The Asheville 48-hour film-fest entries are in

“Exhausted Asheville Teams Submit Films” reads the headline on Asheville 48-hour Film Festival website.

All films were due on Sunday, July 17, and, according to festival organizers, “the last few minutes before the deadline saw filmmakers operating on little sleep and lots of adrenaline, rushing to get their films in on time.”

There’s a blog site for the filmmakers themselves at the Asheville 48HFP Filmmaker Blog, although as of July 19 there appear to be only one post.

Interested in seeing what locals produced? Here’s the list of upcoming showings:
Premiere Screenings
Date: Tuesday July 19 & Wednesday July 20
Time: see below
Place: Asheville Pizza & Brewing, 675 Merrimon Avenue, North Asheville
Tickets: $5
Notes: As there are several Asheville Pizza Brewing locations, be sure to go to the right location! Tickets will be sold at the door. Be sure to get there early in case the screening sells out.

Tuesday showings:
4pm: Group A
7pm: Group B
9pm: Group A
Wednesday showings:
Jul 20 4pm: Group B
7pm: Group A
9pm: Group B

——————————-
Best Of Screening
Date: Wednesday, August 3
Time: to be announced
Place: Asheville Pizza & Brewing, 675 Merrimon Avenue, North Asheville
Tickets: $5
Notes: As there are several Asheville Pizza Brewing locations, be sure to go to the right location! Tickets will be sold at the door. Be sure to get there early in case the screening sells out.

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About Jeff Fobes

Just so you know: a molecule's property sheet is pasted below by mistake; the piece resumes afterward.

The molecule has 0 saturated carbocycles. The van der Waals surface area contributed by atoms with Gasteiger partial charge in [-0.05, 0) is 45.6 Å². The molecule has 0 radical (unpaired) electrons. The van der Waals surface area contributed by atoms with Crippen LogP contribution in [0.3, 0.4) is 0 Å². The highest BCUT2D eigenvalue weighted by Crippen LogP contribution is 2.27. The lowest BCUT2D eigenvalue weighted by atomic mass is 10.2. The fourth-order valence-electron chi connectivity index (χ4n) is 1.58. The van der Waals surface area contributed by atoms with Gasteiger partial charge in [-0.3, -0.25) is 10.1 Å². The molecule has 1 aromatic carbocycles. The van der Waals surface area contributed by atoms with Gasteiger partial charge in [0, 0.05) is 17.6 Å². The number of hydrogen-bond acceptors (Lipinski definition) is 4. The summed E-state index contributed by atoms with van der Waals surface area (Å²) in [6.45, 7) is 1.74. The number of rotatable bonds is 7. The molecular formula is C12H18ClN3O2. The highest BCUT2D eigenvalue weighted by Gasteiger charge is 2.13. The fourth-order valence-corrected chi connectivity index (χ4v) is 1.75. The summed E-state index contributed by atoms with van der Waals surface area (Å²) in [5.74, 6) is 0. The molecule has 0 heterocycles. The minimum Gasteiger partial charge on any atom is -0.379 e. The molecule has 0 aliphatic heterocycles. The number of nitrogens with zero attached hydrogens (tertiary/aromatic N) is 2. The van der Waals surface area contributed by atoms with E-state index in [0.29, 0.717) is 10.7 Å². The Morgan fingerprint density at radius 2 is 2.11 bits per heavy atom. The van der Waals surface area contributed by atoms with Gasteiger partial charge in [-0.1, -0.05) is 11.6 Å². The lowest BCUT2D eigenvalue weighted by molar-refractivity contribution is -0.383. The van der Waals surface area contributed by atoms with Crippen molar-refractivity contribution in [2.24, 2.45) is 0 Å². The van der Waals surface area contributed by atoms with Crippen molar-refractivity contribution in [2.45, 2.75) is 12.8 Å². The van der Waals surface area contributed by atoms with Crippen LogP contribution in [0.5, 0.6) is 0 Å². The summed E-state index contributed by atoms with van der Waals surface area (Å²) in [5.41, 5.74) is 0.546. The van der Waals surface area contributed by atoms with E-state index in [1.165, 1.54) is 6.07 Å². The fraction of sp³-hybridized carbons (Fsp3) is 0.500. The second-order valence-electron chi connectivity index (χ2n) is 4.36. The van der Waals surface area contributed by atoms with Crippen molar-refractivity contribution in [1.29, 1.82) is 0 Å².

As a long-time proponent of media for social change, my early activities included coordinating the creation of a small community FM radio station to serve a poor section of St. Louis, Mo. In the 1980s I served as the editor of the "futurist" newsletter of the U.S. Association for the Club of Rome, a professional/academic group with a global focus and a mandate to act locally. During that time, I was impressed by a journalism experiment in Mississippi, in which a newspaper reporter spent a year in a small town covering how global activities impacted local events (e.g., literacy programs in Asia drove up the price of pulpwood; soybean demand in China impacted local soybean prices). Taking a cue from the Mississippi journalism experiment, I offered to help the local Green Party in western North Carolina start its own newspaper, which published under the name Green Line. Eventually the local party turned Green Line over to me, giving Asheville-area readers an independent, locally focused news source that was driven by global concerns. Over the years the monthly grew, until it morphed into the weekly Mountain Xpress in 1994. I've been its publisher since the beginning. Mountain Xpress' mission is to promote grassroots democracy (of any political persuasion) by serving the area's most active, thoughtful readers. Consider Xpress as an experiment to see if such a media operation can promote a healthy, democratic and wise community. In addition to print, today's rapidly evolving Web technosphere offers a grand opportunity to see how an interactive global information network impacts a local community when the network includes a locally focused media outlet whose aim is promote thoughtful citizen activism. Follow me @fobes

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